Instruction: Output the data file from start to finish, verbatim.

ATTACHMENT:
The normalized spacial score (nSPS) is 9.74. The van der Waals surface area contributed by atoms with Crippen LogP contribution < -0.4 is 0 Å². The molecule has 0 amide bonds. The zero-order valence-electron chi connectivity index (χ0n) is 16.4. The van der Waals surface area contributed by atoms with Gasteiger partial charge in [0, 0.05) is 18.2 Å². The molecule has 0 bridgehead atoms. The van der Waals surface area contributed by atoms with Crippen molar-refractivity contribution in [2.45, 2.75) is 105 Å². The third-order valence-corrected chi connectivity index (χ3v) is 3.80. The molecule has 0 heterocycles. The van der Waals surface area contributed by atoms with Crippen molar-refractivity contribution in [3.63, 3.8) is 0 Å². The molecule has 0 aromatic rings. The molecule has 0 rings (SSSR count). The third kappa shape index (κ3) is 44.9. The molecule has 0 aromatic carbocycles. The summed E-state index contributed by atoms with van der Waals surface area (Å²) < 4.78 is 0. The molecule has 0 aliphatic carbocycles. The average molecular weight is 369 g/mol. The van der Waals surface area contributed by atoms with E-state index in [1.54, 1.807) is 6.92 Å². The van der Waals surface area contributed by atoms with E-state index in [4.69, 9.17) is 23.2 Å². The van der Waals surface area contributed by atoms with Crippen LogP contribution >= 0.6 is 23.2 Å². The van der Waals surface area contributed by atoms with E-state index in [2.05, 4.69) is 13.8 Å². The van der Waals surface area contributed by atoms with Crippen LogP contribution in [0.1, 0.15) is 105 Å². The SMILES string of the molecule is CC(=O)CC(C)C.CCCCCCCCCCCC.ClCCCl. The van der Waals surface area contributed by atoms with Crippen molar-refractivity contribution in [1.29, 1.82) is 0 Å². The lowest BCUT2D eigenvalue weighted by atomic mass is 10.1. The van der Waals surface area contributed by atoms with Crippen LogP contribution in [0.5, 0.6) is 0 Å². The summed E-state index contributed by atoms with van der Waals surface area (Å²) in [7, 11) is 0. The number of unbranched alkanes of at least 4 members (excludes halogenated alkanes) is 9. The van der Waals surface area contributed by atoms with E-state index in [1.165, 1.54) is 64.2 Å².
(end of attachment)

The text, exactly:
The normalized spacial score (nSPS) is 9.74. The van der Waals surface area contributed by atoms with Crippen LogP contribution < -0.4 is 0 Å². The molecule has 0 amide bonds. The zero-order valence-electron chi connectivity index (χ0n) is 16.4. The van der Waals surface area contributed by atoms with Gasteiger partial charge in [0, 0.05) is 18.2 Å². The molecule has 0 bridgehead atoms. The van der Waals surface area contributed by atoms with Crippen molar-refractivity contribution in [2.45, 2.75) is 105 Å². The third-order valence-corrected chi connectivity index (χ3v) is 3.80. The molecule has 0 heterocycles. The van der Waals surface area contributed by atoms with Crippen molar-refractivity contribution in [3.63, 3.8) is 0 Å². The molecule has 0 aromatic rings. The molecule has 0 rings (SSSR count). The third kappa shape index (κ3) is 44.9. The molecule has 0 aromatic carbocycles. The summed E-state index contributed by atoms with van der Waals surface area (Å²) < 4.78 is 0. The molecule has 0 aliphatic carbocycles. The average molecular weight is 369 g/mol. The van der Waals surface area contributed by atoms with E-state index in [1.54, 1.807) is 6.92 Å². The van der Waals surface area contributed by atoms with E-state index in [4.69, 9.17) is 23.2 Å². The van der Waals surface area contributed by atoms with Crippen LogP contribution >= 0.6 is 23.2 Å². The van der Waals surface area contributed by atoms with E-state index in [2.05, 4.69) is 13.8 Å². The van der Waals surface area contributed by atoms with Crippen LogP contribution in [0.1, 0.15) is 105 Å². The SMILES string of the molecule is CC(=O)CC(C)C.CCCCCCCCCCCC.ClCCCl. The van der Waals surface area contributed by atoms with Crippen molar-refractivity contribution in [1.29, 1.82) is 0 Å². The lowest BCUT2D eigenvalue weighted by atomic mass is 10.1. The van der Waals surface area contributed by atoms with Crippen LogP contribution in [0.5, 0.6) is 0 Å². The summed E-state index contributed by atoms with van der Waals surface area (Å²) in [7, 11) is 0. The number of unbranched alkanes of at least 4 members (excludes halogenated alkanes) is 9. The van der Waals surface area contributed by atoms with E-state index in [1.165, 1.54) is 64.2 Å².